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Paul Crespo for FL-25: ‘It’s the Marine vs. the Machine’



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As Republican primary voters cast their ballots today in Florida’s 25th Congressional District, they should do themselves, presumptive GOP senatorial nominee Marco Rubio, and the national Republican party a favor: elect Paul Crespo as their House of Representatives nominee over State Representative David Rivera.

Crespo, a policy-oriented Reaganite, is likely to shake up the House and steer the Republican conference toward free-market objectives.

Rivera seems like a swim-with-the-tide careerist with ethical worries that Democrats already are exploiting at the expense of Republicans outside the Sunshine State. As a Democratic website explains, if Rivera wins the GOP House nomination tonight, they will paint him as part of “a disturbing picture about national Republicans, their priorities, and the kind of leadership they’re offering Americans this November.”

Democrats are poised to pounce on Rivera on at least three issues:

— On September 6, 2002, while driving his Nissan on the Palmetto Expressway, Rivera was involved in a minor collision with a truck owned by Liberty Mailing. The truck carried a direct-mail attack piece sponsored by Rainier “Ray” Gonzalez, Rivera’s then-opponent in the GOP primary for the Tallahassee legislative seat that Rivera won and now holds. Gonzalez’s mailing discussed still-controversial domestic-abuse allegations against Rivera.

As CBS’s Miami affiliate reported on August 17, Rivera’s critics say that he was trying to intercept Gonzalez’s literature just ten minutes before it could be mailed to primary voters before that evening’s 6:00 p.m. delivery deadline at a nearby U.S. Post Office. Rivera’s campaign, in turn, claims that he was trying to “retrieve a batch of his own campaign fliers” that Liberty Mailing also produced and carried on the same truck.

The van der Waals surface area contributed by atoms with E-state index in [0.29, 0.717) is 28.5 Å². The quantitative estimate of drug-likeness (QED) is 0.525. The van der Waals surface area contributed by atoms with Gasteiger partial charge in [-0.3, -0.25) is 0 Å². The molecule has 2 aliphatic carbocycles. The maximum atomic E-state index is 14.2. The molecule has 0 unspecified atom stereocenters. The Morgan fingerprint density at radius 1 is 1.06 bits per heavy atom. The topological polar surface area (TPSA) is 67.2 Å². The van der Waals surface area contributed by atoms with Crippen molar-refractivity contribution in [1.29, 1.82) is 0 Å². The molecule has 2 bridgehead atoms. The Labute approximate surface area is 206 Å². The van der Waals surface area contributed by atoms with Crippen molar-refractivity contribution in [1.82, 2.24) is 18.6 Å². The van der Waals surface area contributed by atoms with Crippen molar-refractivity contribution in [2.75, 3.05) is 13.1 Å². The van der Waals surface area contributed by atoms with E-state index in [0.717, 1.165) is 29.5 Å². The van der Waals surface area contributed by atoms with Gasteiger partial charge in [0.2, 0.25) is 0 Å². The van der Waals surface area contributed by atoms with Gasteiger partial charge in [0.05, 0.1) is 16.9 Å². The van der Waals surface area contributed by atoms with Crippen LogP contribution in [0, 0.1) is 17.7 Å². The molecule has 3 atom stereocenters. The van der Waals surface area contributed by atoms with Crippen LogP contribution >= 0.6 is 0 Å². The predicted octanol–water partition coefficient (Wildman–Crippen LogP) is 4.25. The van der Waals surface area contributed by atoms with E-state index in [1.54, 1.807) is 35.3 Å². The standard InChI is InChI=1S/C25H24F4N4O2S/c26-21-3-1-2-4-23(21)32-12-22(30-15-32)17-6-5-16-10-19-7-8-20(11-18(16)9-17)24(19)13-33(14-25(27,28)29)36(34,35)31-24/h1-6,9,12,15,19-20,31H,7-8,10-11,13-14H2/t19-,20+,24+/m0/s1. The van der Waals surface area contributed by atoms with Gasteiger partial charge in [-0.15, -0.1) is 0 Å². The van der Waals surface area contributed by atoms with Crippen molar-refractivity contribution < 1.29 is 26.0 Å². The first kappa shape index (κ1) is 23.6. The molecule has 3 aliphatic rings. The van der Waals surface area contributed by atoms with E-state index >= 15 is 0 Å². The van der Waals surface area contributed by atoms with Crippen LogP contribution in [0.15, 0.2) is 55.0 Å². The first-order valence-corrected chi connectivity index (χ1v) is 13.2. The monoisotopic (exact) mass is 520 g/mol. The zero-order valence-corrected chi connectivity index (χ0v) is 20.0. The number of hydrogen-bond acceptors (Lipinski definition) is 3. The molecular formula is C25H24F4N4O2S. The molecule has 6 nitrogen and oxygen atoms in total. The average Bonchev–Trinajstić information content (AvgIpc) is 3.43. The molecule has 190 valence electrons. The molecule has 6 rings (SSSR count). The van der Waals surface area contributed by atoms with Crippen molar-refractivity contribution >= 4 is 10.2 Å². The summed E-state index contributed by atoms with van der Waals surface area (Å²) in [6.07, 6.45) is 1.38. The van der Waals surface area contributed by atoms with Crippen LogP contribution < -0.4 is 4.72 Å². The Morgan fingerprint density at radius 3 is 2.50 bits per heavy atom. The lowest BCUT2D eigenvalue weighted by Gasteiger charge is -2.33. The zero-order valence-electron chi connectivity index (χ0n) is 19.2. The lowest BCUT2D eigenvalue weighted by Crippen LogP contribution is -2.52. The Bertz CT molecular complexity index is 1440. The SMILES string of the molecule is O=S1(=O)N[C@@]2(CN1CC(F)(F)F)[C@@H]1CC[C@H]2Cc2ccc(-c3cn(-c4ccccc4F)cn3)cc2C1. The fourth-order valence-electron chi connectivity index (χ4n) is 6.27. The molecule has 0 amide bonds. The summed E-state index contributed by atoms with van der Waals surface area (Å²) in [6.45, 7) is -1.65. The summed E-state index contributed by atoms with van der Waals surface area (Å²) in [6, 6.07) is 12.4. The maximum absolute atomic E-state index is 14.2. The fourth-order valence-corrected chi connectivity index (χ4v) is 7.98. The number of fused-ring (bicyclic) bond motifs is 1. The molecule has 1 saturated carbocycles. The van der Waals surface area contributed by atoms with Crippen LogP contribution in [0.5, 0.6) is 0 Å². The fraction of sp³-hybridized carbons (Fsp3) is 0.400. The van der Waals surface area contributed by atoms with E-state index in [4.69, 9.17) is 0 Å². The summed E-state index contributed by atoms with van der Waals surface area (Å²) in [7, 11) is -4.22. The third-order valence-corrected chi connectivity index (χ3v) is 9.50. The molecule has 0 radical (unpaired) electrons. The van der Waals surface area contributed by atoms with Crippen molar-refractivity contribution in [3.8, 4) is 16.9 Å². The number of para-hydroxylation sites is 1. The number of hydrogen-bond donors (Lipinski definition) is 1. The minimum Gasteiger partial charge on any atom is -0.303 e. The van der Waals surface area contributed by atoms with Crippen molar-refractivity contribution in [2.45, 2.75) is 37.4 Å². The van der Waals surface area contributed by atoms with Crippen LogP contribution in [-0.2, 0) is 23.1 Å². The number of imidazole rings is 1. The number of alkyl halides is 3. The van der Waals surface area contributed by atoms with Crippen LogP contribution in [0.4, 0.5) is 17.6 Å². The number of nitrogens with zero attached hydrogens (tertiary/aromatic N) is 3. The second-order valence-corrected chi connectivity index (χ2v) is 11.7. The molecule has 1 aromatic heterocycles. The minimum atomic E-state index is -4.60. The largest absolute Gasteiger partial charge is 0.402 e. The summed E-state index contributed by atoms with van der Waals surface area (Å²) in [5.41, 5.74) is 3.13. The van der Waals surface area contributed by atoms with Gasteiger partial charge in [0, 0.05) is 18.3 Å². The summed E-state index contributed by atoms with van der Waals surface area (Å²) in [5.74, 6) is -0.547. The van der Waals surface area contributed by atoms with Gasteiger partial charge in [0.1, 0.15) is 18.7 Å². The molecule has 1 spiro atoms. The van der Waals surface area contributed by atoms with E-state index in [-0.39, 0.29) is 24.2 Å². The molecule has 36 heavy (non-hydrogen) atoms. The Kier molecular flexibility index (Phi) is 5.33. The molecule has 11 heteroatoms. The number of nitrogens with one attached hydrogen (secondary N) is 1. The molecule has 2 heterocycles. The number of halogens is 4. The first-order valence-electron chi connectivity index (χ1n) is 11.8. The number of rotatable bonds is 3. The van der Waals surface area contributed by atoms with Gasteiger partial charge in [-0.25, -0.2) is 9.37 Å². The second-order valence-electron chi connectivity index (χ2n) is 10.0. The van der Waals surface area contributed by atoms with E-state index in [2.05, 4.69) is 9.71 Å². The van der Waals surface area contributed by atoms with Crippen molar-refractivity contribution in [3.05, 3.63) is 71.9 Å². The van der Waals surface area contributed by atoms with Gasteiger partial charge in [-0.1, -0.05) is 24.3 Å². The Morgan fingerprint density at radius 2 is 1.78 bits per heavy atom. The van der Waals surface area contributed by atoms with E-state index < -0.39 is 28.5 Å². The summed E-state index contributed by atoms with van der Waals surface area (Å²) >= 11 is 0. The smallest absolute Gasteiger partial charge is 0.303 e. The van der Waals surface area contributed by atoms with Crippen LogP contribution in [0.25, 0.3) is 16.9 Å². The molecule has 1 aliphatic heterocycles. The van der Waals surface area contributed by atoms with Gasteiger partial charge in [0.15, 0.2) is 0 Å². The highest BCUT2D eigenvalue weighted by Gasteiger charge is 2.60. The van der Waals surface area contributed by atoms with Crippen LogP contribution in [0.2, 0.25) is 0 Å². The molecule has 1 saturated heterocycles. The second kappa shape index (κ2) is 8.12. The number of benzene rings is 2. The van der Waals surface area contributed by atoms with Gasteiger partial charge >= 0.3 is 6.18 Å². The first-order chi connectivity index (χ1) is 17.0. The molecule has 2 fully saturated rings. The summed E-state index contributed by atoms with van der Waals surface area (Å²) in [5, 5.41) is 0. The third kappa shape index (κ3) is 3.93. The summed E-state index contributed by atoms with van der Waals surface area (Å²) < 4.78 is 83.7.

“That doesn’t make sense,” Richard Sierra — president of Hialeah-based Dodd Communications, which now owns Liberty Mailing — told the Miami Herald. “Whatever was on the truck was mailed. Nothing was taken off the truck.’’

This story includes plenty of contradictions, faded memories, and “he said, she said” nuances. Fairly or not, Rivera could find himself having to explain his way through these details. And every day he spends reliving this bizarre incident — and the hotly disputed domestic-violence restraining order that underlies it — is another day that Rivera will remain on defense, rather than on offense, making the affirmative case for his candidacy and agenda.

● CBS Miami further reported that Rivera denied in June that a bank had started to foreclose on a home that he co-owned with presumptive GOP U.S. Senate nominee Marco Rubio. In fact, property and foreclosure documents indicate that Rivera did co-own that residence.

If Rivera is nominated, Democrats will tie his candidacy tightly around Rubio’s neck and chant “foreclosure, foreclosure, foreclosure!”

Marco Rubio — arguably this year’s most appealing Republican candidate — hardly needs this distraction as he attempts to inject youth, free-market reformism, and a Hispanic flavor into the GOP, which desperately needs all three.